The Hong Kong Society for the Blind paid a site visit to some of the rural village schools in the Guangxi Zhang Autonomous Region. It was found that the visually impaired students have made tremendous progress after they studying in school for one year. They were more self-confident. They were more hopeful of the future and most important of all, they felt they were part of the school and the community. Their study, however, was much handicapped by the lack of proper reading material and textbooks.
Setting up of Education Resources Centres
An agreement was reached between the Hong Kong Society for the Blind and the Education Commission of Guangxi Zhuang Autonomous Region to set up three education resources centres, one at the provincial level and two at the district level, at a total cost of H.K. 2 million. (app.US$260,000) The Provincial Level Education Resources Centre was set up at the Nanning School for the Blind. Apart from installing the necessary braille production equipment, a talking book production studio, a language laboratory and other necessary equipment, it is intended to set up a role model for the blind schools in China to serve the role as resources support for Integrated Education Programme for Visually Impaired Children.
The following table listed the equipment to be installed at the three Resource Centres :
Name of EquipmentProvincial LevelDistrict Level(for2 Centres)Total for 3 centresRemarksComputer Equipment84x216Purchased inChinaInterpoint Embosser44x212Purchased inH.K.Brailler3010x250Purchased inH.K.Talking Book Production Equipment1 setn/a1 setPurchased inChinaCCTV32x27Purchased inH.K.Color Zoom Vista1n/a1Purchased inH.K.Thermoform11x23Purchased inH.K.Braillon15boxes5x2boxes25boxesPurchased inH.K.Language Laboratory1 setn/a1 setPurchased inChinaCassette Recorder2010x240Purchased inChinaMiscellaneous Teaching Equipment1 setn/a1 setPurchased inChina Staff Training Course for Education Resources Centres A staff training course was conducted from 7 to 14 July 1997 at the Nanning School for the Blind by the Hong Kong Society for the Blind. Contents of the training course included i) the use of technical aids in braille production, ii) new mandarin braille system, iii) repair of technical aids and iv) use of technical equipment. Fifteen teachers attended the training course. All of them have mastered the skills of computer braille production. For the first time, those teachers were able to produce the braille materials needed by their visually impaired students by themselves.
V. Roles of the Education Resource Centres
5.1 Provision of Braille and Talking Books Material
Requests for braille material can also be sent to the three resources centres. These material included textbooks, interesting stories, extra-curricular readings, etc. Visually impaired students would be able to acquire the needed reading material on time.
5.2 Teachers' Training Centres
The Provincial Level Education Resources Centre, the Nanning School for the Blind, will take up the role of the Teachers' Training Centre. With the complete set of equipment available, the School will be able to implement new teaching skills and knowledge. The knowledge and skills acquired will be taught to other teachers.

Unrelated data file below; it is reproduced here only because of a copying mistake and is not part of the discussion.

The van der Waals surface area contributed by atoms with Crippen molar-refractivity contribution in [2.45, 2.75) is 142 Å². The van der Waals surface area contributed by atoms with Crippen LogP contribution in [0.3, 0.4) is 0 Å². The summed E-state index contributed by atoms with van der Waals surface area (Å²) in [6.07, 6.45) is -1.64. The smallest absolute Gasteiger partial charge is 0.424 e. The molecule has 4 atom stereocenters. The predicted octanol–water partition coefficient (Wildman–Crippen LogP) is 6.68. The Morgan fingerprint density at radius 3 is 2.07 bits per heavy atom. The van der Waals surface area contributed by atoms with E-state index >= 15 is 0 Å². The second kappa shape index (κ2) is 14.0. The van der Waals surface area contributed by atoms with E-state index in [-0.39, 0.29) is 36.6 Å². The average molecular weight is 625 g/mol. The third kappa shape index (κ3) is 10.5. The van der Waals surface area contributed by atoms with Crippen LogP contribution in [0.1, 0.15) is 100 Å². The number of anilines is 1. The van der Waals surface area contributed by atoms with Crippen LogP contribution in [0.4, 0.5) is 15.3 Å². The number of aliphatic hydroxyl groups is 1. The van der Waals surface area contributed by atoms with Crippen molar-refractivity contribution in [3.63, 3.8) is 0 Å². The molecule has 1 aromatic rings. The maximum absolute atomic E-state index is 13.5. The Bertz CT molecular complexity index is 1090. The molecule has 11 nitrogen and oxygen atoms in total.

5.3 Programme Advisory Centre
The three Education Resource Centres will serve as the Programme Advisory Centres of the Region. Teachers of the School will have regular meetings with the teachers of the visually impaired children to give advice and discuss ways of improving the educational method and solving any difficulties that may arise.
The effectiveness of setting up Education Resources Centres at the Schools for the Blind needed further assessment. Initial observation indicated that both the teachers and the visually impaired children agreed that this is great improvement towards the Integrated Education Programme for the visually impaired. They are able to acquire the braille reading material on time, and with more variety, which was impossible in the past. An evaluation programme will be conducted at the end of 1997 to determine the actual results of the Education Resources Centres, and to implement any improvements that are deemed necessary.
There are about 60,000 school
age visually impaired children in China, most of whom are living in rural
villages. Their educational needs could not be met by the schools for the
blind in China, which are located in the major cities and generally lacking
the necessary braille production and teaching equipment and facilities.
Putting the visually impaired children into normal schools through an Integrated
Education Programme is one of the feasible ways to ensure that the visually
impaired can receive the necessary education. It is suggested that the
schools for the blind in China can play an important role by serving as
the Education Resource Centres in the Region. The Hong Kong Society for
the Blind, in cooperation with the Education Commission of the Guangxi
Zhuang Autonomous Region, have set up three Edcuation Resource Centres
in the Region. Training courses on braille and braille production were
provided by the Hong Kong Society for the Blind. Initial observation indicated
that the new roles taken up by the Schools for the Blind have helped made
available braille reading material needed both by the students and teachers.
Further evaluation is needed to determine the extend of effectiveness of
these Education Resource Centres.